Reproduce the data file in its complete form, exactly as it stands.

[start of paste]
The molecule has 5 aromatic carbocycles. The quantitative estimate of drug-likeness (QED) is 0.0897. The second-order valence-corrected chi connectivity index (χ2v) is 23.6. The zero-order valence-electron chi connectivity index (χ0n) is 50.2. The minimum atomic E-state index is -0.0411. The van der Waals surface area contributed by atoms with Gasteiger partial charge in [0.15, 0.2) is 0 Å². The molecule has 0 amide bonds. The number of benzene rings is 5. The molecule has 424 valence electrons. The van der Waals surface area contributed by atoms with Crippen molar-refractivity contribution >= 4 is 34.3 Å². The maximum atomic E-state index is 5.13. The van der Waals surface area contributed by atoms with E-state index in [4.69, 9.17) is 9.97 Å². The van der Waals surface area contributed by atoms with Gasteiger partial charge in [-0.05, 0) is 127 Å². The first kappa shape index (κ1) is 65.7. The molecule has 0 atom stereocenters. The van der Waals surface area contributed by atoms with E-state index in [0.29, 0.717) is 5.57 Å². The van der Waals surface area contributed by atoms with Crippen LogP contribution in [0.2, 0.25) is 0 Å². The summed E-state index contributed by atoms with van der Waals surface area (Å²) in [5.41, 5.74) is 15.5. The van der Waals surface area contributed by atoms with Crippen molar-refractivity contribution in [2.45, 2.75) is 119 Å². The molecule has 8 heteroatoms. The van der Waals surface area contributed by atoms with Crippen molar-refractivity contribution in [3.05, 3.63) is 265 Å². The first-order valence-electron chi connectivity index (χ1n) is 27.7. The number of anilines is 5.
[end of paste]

The molecule has 5 aromatic carbocycles. The quantitative estimate of drug-likeness (QED) is 0.0897. The second-order valence-corrected chi connectivity index (χ2v) is 23.6. The zero-order valence-electron chi connectivity index (χ0n) is 50.2. The minimum atomic E-state index is -0.0411. The van der Waals surface area contributed by atoms with Gasteiger partial charge in [0.15, 0.2) is 0 Å². The molecule has 0 amide bonds. The number of benzene rings is 5. The molecule has 424 valence electrons. The van der Waals surface area contributed by atoms with Crippen molar-refractivity contribution >= 4 is 34.3 Å². The maximum atomic E-state index is 5.13. The van der Waals surface area contributed by atoms with E-state index in [4.69, 9.17) is 9.97 Å². The van der Waals surface area contributed by atoms with Gasteiger partial charge in [-0.05, 0) is 127 Å². The first kappa shape index (κ1) is 65.7. The molecule has 0 atom stereocenters. The van der Waals surface area contributed by atoms with E-state index in [0.29, 0.717) is 5.57 Å². The van der Waals surface area contributed by atoms with Crippen LogP contribution in [0.2, 0.25) is 0 Å². The summed E-state index contributed by atoms with van der Waals surface area (Å²) in [5.41, 5.74) is 15.5. The van der Waals surface area contributed by atoms with Crippen molar-refractivity contribution in [2.45, 2.75) is 119 Å². The molecule has 8 heteroatoms. The van der Waals surface area contributed by atoms with Crippen molar-refractivity contribution in [3.05, 3.63) is 265 Å². The first-order valence-electron chi connectivity index (χ1n) is 27.7. The number of anilines is 5.